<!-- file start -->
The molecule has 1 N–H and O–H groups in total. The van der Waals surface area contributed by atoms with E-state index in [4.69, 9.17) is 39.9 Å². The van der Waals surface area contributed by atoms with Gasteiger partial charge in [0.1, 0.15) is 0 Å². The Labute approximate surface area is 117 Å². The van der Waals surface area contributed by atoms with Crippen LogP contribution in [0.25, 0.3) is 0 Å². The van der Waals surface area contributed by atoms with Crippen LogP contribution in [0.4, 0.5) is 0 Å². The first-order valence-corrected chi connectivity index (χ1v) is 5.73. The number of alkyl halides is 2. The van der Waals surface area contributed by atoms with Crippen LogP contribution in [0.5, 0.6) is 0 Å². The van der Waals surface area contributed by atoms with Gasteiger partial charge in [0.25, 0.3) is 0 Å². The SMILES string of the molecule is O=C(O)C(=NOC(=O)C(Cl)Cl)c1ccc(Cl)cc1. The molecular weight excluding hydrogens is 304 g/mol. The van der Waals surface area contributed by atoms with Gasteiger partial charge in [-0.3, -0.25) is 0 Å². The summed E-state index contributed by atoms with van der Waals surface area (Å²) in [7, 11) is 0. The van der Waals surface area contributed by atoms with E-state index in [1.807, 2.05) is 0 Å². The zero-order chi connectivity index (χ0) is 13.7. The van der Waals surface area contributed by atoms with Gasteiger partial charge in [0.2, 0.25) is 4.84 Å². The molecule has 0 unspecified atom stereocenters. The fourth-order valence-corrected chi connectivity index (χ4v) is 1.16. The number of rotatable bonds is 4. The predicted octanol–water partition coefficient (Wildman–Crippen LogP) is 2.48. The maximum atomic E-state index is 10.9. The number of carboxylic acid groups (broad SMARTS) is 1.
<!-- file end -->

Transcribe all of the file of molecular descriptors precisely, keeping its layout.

The molecule has 1 N–H and O–H groups in total. The van der Waals surface area contributed by atoms with E-state index in [4.69, 9.17) is 39.9 Å². The van der Waals surface area contributed by atoms with Gasteiger partial charge in [0.1, 0.15) is 0 Å². The Labute approximate surface area is 117 Å². The van der Waals surface area contributed by atoms with Crippen LogP contribution in [0.25, 0.3) is 0 Å². The van der Waals surface area contributed by atoms with Crippen LogP contribution in [0.4, 0.5) is 0 Å². The first-order valence-corrected chi connectivity index (χ1v) is 5.73. The number of alkyl halides is 2. The van der Waals surface area contributed by atoms with Crippen LogP contribution in [0.5, 0.6) is 0 Å². The van der Waals surface area contributed by atoms with Gasteiger partial charge in [0.25, 0.3) is 0 Å². The SMILES string of the molecule is O=C(O)C(=NOC(=O)C(Cl)Cl)c1ccc(Cl)cc1. The molecular weight excluding hydrogens is 304 g/mol. The van der Waals surface area contributed by atoms with Gasteiger partial charge in [-0.3, -0.25) is 0 Å². The summed E-state index contributed by atoms with van der Waals surface area (Å²) in [7, 11) is 0. The van der Waals surface area contributed by atoms with E-state index in [1.807, 2.05) is 0 Å². The zero-order chi connectivity index (χ0) is 13.7. The van der Waals surface area contributed by atoms with Gasteiger partial charge in [0.2, 0.25) is 4.84 Å². The molecule has 0 unspecified atom stereocenters. The fourth-order valence-corrected chi connectivity index (χ4v) is 1.16. The number of rotatable bonds is 4. The predicted octanol–water partition coefficient (Wildman–Crippen LogP) is 2.48. The maximum atomic E-state index is 10.9. The number of carboxylic acid groups (broad SMARTS) is 1.